It is recorded that Jesus read from the Septuagint in the synagogue during His ministry. As an example, Luke 4:16-20 has Jesus reading from an Isaiah scroll in a synagogue, and the text provided appears to be a mixture of the Greek and Hebrew texts.

The Hebrew of Isa. 61:2 reads merely “the opening to them that are bound,” which may mean the opening of prisons. Luke in 4:18 follows the Septuagint interpretation, “the recovering of sight to the blind,” in which the “opening” is of blind eyes, but adds “to set at liberty the afflicted” as an alternative interpretation of the Hebrew. The phrase “to bind up the broken-hearted” (Septuagint “to heal the broken-hearted”) has been left out of the quotation.

Is there any other evidence that the LXX was used in the synagogues within Israel, either in the inter-testamental period or during the period of Jesus's ministry?

  • First of all, it would be surprising if a copy of the LXX scriptures would have been found in a Palestinian synagogue, where it would have sat alongside the Hebrew scriptures, and it is the Hebrew scriptures that were considered sacred. Moreover, those opposed to Jesus would quickly have realised that his reading was inconsistent with the Hebrew scriptures and could have used this against him. If Jesus read the LXX, then he would have been reading in Greek, and then it is moot whether Palestinian Jews would be likely to understand. – Dick Harfield Apr 22 '16 at 7:15
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    I kind of disagree with the original question closure here on BH and have migrated the closed version from C.SE back here and tweaked it a little. More refinement could probably be done but this is squarely in the area of expertise of this site. If there are further objections to it here it's probably worth opening a Biblical Hermeneutics Meta post about it. – Caleb Apr 22 '16 at 11:02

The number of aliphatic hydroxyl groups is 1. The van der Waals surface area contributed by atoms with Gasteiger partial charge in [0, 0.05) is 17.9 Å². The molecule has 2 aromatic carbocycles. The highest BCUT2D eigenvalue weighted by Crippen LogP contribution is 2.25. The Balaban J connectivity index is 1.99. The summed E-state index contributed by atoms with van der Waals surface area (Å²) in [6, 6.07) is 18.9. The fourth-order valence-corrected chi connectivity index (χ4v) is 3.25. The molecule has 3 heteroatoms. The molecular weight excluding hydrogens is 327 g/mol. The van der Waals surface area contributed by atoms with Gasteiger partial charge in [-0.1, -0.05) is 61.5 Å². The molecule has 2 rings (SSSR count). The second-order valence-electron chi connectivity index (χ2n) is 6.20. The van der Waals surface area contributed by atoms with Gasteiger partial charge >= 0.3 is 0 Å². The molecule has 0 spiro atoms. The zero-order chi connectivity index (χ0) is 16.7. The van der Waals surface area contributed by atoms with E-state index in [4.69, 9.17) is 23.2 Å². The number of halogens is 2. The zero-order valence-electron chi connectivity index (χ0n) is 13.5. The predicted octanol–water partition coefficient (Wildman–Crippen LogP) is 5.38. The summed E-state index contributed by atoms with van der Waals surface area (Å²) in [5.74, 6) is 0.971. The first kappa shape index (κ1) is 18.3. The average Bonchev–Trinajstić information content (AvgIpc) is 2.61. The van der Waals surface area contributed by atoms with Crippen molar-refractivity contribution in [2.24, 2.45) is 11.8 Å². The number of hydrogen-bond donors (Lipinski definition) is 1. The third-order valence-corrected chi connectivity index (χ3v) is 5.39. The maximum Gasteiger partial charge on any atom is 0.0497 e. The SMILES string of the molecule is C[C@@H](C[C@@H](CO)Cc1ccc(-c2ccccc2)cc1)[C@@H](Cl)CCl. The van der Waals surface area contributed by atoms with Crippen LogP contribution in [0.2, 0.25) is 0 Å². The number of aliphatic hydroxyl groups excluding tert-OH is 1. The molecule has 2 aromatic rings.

• @DickHarfield To me Greek and Aramaic 'replaced' Hebrew in much the same way Latin faded from the Catholic mass in the 60's. Josephus, who was a Pharisee and Governor of Galilee if I'm not mistaken, wrote in and was skilled in Greek. Speaking of inscriptions "In Jerusalem itself about 40 percent of the Jewish inscriptions from the first century period (before 70 C.E.) are in Greek. (W. Van Der Horst, "Jewish Funerary Inscriptions - Most Are in Greek," Biblical Archaeology Review, Sept.-Oct. 1992, p. 48.) So Greek would have been common in Jerusalem. This my question... – Tonyg Apr 22 '16 at 11:53
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    "It is recorded that Jesus read from the Septuagint in the synagogue during His ministry." -- I'm not sure that's a totally straightforward conclusion to draw from the text, but I think it's an interesting question. Feel free to roll back whatever you don't like, but speculation about later revisionism seemed to me out of place here. – Susan Apr 22 '16 at 12:33
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    Just so you know -- on this site answers will not be required to share your commitment to the connection between Luke's writing and Jesus's words (and those who do share this sort of commitment may well find this kind of thing within bounds). Also keep in mind that just because we have exactly two versions of Isaiah (Hebrew [MT=DSS here] | Greek), that wasn't necessarily the situation in the 1st C. – Susan Apr 22 '16 at 12:57

Was the LXX used in Palestine in the First Century?

Yes. The Septuagint was used in Palestine in the 1st century.

"The Jews made use of it [i.e the LXX] long before the Christian Era, and in the time of Christ it was recognised as a legitimate text, and was employed in Palestine even by the rabbis." (New Advent Catholic Encyclopedia).

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    Yes. We still have some of them found in the dead sea scrolls. You can even see them online through Israel's Antiquity Authority. – Dan S. May 14 '16 at 14:34
  • The New Advent is definitely a credible source but unfortunately I didn't see anything other than anecdotal evidence on their site other than them saying it was. It leaves me wondering 'How' they know or How can they say it was. – Tonyg May 17 '16 at 21:48
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    Letter of Aristeas (2nd c.) and similar apocryphal story of LXX origin in baraita on Babylonian tractate Megilla 9a (Jerusalem Talmud Megilla chap 1:9) justifying Pharisaic acceptance of de facto practice of fulfilling the obligation of public reading of the Law using LXX in Alexandria and Palestine. A first century Mishna on Bab. Megila 8b that states that the Bible can be written (and read) in any language contains a later addendum by R. Shimon ben Gamliel (early 2nd cent.) restricting to Greek only, and later opinion (not accepted) by R. Yehuda (late 2nd c.) restricting to the Law only.. – Abu Munir Ibn Ibrahim Apr 17 '17 at 21:47

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